The debate over U.S. interests and strategy in Afghanistan is getting hot as the Obama administration deepens U.S. involvement in a war many already see as another dreaded quagmire. In light of the ongoing policy debate, and to hopefully educate, we thought it worth examining some fundamental questions about the war.
One question that has repeatedly come up revolves around the quality of the Afghan army back in the Soviet occupation days compared to that of today. As Nightwatch’s John McCreary asks: “How come the Soviets could sustain a large and effective Afghan Army between 1979 and 1992, but the US cannot after 8 years, thousands of American dead and wounded and billions of dollars of aid?”
Unlike when the U.S. scattered the Taliban in 2001, when the Soviets rolled in, there was an existing Afghan national army with all the customary organizational trappings: corps, divisions, brigades and a functional air force. When Soviet paratroopers began landing in Kabul on Christmas Eve 1979, they did so at the invitation of the Afghan communist regime to put down a growing internal rebellion. The Soviets had already spent years advising and building the Afghan army before they invaded; in 1978, Soviet military assistance to Afghanistan totaled over a billion dollars.
Much of that money and effort was wasted when the Afghan army rapidly melted away through desertions to the rebellion as the Soviet 40th Army arrived en masse; dropping from 100,000 troops in 1979 to 30,000 by the end of 1980. How did the Soviets go about rebuilding the Afghan army? The draft. Over 70 percent of the 1980s era Afghan army was conscripted, many by “press gangs,” according to historian Lester Grau. Press gangs followed Soviet offensive sweeps through villages and conscripted Afghan youth on the spot. (In an editorial last year, former U.S. ambassador to Afghanistan, Ronald Neumann, called for reinstating the draft there.)
During the 1980s, Afghan troop strength fluctuated between 120,000 and 150,000. Of course that was ration book strength. Units were typically 40 percent below that due to massive desertions that averaged 1,500 to 2,000 men a month, according to Abdulkader Sinno in Organizations at War in Afghanistan and Beyond (highly recommended for understanding the current players in Afghanistan). The border troops were the worst of the lot.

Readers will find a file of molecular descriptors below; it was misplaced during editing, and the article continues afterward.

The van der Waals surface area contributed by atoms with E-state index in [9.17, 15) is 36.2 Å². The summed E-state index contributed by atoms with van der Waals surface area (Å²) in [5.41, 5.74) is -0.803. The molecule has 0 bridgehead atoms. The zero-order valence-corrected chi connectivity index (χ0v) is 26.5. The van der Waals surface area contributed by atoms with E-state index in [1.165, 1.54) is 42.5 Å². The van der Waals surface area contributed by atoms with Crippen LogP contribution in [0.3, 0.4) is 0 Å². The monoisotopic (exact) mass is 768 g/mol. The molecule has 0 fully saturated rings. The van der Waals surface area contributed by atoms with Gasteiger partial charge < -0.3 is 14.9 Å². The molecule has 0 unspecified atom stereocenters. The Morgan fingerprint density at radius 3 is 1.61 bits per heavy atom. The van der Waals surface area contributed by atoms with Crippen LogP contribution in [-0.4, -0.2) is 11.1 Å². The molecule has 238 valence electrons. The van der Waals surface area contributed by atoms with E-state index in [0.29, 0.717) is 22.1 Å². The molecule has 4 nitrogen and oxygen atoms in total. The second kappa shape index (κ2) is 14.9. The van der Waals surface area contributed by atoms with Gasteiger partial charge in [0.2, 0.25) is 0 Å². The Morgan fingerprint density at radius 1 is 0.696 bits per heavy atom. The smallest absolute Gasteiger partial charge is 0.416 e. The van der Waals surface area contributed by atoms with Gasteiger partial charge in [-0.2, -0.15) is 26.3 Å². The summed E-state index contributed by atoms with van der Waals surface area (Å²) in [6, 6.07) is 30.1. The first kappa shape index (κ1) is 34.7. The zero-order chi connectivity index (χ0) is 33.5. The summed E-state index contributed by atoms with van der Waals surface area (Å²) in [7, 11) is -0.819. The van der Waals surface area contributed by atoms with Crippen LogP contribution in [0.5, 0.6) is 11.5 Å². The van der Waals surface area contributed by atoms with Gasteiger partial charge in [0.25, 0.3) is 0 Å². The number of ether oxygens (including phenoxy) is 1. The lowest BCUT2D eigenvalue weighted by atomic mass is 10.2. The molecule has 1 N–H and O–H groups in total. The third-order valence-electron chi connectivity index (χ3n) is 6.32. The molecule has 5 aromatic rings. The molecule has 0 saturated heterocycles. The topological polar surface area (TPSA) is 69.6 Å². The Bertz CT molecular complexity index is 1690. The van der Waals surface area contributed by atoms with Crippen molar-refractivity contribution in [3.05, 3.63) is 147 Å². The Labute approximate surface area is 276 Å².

The army’s weakness forced the communist regime to buy the services of militia armies, such as the Uzbek militia of warlord Abdul Rashid Dostum, a process that accelerated as the Soviets began to pull out and the regime became more desperate. In 1988, 30,000 of the 50,000 regime troops in Herat were militiamen, according to Sinno.
As for Afghan army performance under Soviet occupation? In a word, terrible. It was incapable of independent offensive operations and, apart for a handful of elite, heavily coached units, was relegated to guarding supply lines and fixed installations. The Soviets did use some Afghan army units offensively, to draw mujahedeen fire. Grau writes that Soviet officers considered adviser to the Afghan army as a hardship post: “The living conditions were not optimal, the language and cultural differences made them feel uncomfortable, the presence of covert Mujahideen in the units made them feel insecure and adviser duty was not considered a stepping stone to promotion.”
Okay, so if the Afghan army was so bad, how did it hang on for almost three years after the Soviets pulled out? First of all, the Soviets continued to provide advisers, advanced weapons, air support, and poured in military aid to the tune of $300 million a month. Second, when the Soviets left, the mujahedeen’s unified front dissolved; Afghan warlords battled each other for the spoils before the communist regime had even fallen. Soviet largesse kept the communist regime afloat until Gorbachev resigned in 1991 when the spigot was turned off. The regime immediately fell, the warlords entered Kabul, and a new bloodbath began.
There is no doubting the Afghan’s fighting ability, as the U.S. military is learning. However, transforming a warrior culture that excels at guerrilla warfare into a modern, professional army is a difficult proposition. The U.S. is spending around $5.5 billion annually to train and equip the Afghan army. Building that army will take many years and much dedication from western advisers.